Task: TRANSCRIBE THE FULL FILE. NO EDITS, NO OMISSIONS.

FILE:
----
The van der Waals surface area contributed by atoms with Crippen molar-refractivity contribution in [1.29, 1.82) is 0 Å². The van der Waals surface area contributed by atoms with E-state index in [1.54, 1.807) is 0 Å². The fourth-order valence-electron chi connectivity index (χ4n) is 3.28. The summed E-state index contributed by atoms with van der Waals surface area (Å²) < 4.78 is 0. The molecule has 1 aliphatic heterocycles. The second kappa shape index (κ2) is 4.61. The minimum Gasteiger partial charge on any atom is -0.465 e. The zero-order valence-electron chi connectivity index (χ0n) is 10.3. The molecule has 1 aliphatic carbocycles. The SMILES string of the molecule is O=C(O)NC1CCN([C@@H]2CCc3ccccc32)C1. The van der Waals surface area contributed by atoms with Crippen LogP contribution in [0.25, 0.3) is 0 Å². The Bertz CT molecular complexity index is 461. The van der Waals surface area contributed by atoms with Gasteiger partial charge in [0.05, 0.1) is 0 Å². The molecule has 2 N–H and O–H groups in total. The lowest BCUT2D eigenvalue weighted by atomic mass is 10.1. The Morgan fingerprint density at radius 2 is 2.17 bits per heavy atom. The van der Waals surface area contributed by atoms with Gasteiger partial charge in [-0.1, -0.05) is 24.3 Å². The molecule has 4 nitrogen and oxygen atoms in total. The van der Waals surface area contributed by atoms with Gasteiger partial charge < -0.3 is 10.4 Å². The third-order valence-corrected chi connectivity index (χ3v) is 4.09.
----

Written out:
The van der Waals surface area contributed by atoms with Crippen molar-refractivity contribution in [1.29, 1.82) is 0 Å². The van der Waals surface area contributed by atoms with E-state index in [1.54, 1.807) is 0 Å². The fourth-order valence-electron chi connectivity index (χ4n) is 3.28. The summed E-state index contributed by atoms with van der Waals surface area (Å²) < 4.78 is 0. The molecule has 1 aliphatic heterocycles. The second kappa shape index (κ2) is 4.61. The minimum Gasteiger partial charge on any atom is -0.465 e. The zero-order valence-electron chi connectivity index (χ0n) is 10.3. The molecule has 1 aliphatic carbocycles. The SMILES string of the molecule is O=C(O)NC1CCN([C@@H]2CCc3ccccc32)C1. The van der Waals surface area contributed by atoms with Crippen LogP contribution in [0.25, 0.3) is 0 Å². The Bertz CT molecular complexity index is 461. The van der Waals surface area contributed by atoms with Gasteiger partial charge in [0.05, 0.1) is 0 Å². The molecule has 2 N–H and O–H groups in total. The lowest BCUT2D eigenvalue weighted by atomic mass is 10.1. The Morgan fingerprint density at radius 2 is 2.17 bits per heavy atom. The van der Waals surface area contributed by atoms with Gasteiger partial charge in [-0.1, -0.05) is 24.3 Å². The molecule has 4 nitrogen and oxygen atoms in total. The van der Waals surface area contributed by atoms with Gasteiger partial charge < -0.3 is 10.4 Å². The third-order valence-corrected chi connectivity index (χ3v) is 4.09.